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evangelicalism Music pop culture

The Meaning of Kanye

The evangelical blogosphere is already bowed down under an alarmingly large stack of think-pieces on the Christendom-shaping event that is Kanye West’s Jesus is King. For the sake of everyone, I won’t belabor this post either with a detailed summary of What’s Going On (if you don’t know by now, blessed are you and highly favored…please choose another piece), or with a list of admonitions for evangelicals when hearing of celebrity conversion (that work has been done excellently by others). My only contribution to this conversation is not primarily about Ye, but we—theologically conversant evangelicals who may be learning more about ourselves than anyone else.

The widespread enthusiasim for Jesus is King in particular and for its artist’s new platform in general is not, in the end, that surprising. High profile professions of Christian faith have generated buzz among evangelicals for a long time, with the stakes ranging from the fashionable to the political. As Thomas Kidd has pointed out, interest in the Christian utterings of wealthy, powerful people is almost as much a part of evangelical history as the utterings themselves. Thus we ought not get carried away and somehow conclude that Kanye’s Twitter mentions in theological circles is evidence of some kind of transformation of our tribe. It’s rather par for the course.

Another reason the buzz makes sense is that Kanye, unlike many other fellow celebrities who’ve dabbled in Jesus, has been clear, assertive, and unapologetically evangelical in his talking points. A brief sampling of recent interviews makes it obvious why Reformed evangelicals in particular might be excited. Whereas many celebrities openly try to reconcile their God talk with the spirit of the age—this pathetic exchange on The Bachelorette comes to mind—West seems to have embraced the counter cultural implications of the gospel, resulting in some truly unexpected and intimate reflections on everything from his marriage to “spiritual but not religious” Christianity.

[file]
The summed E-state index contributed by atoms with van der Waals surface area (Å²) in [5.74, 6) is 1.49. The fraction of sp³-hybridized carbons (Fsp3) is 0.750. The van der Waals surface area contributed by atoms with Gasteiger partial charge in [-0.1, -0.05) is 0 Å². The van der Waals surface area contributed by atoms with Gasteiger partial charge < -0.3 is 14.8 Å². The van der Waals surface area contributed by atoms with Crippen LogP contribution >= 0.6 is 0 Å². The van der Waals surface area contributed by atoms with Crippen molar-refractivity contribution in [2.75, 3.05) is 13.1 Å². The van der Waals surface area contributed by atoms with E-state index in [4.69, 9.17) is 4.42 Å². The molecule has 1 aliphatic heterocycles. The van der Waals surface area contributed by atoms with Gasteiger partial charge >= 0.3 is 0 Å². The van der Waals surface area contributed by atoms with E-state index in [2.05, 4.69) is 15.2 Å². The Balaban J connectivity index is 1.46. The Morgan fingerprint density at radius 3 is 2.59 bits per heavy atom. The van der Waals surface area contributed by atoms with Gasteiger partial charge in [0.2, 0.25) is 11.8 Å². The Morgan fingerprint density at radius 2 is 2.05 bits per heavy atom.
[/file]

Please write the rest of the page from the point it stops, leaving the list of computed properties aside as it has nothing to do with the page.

So the optimism expressed by many conservative evangelicals that one of the most powerful, visible and influential musical artists in the world may now be one of them is understandable, even justifiable. The evidence is there. Interpreting that evidence straightforwardly is, I think, a better option than retreating into the cynicism that dogs so much evangelical cultural engagement. Better to be found with the love that “hopes all things” and be disappointed than to be a self-protective noisy gong.

Yet the conversation cannot end there. The enthusiasm for Christian Kanye is warranted, but it is also revelatory. We conservative evangelicals have shown yet again that the warmest welcomes in our tribe are often reserved for people who say all the right things about all the right topics, and no, I’m not talking about justification by faith or substitutionary atonement. Perhaps the meaning of the evangelical Kanye moment is not necessarily the genuineness of one celebrity’s confession, but the genuineness of ours.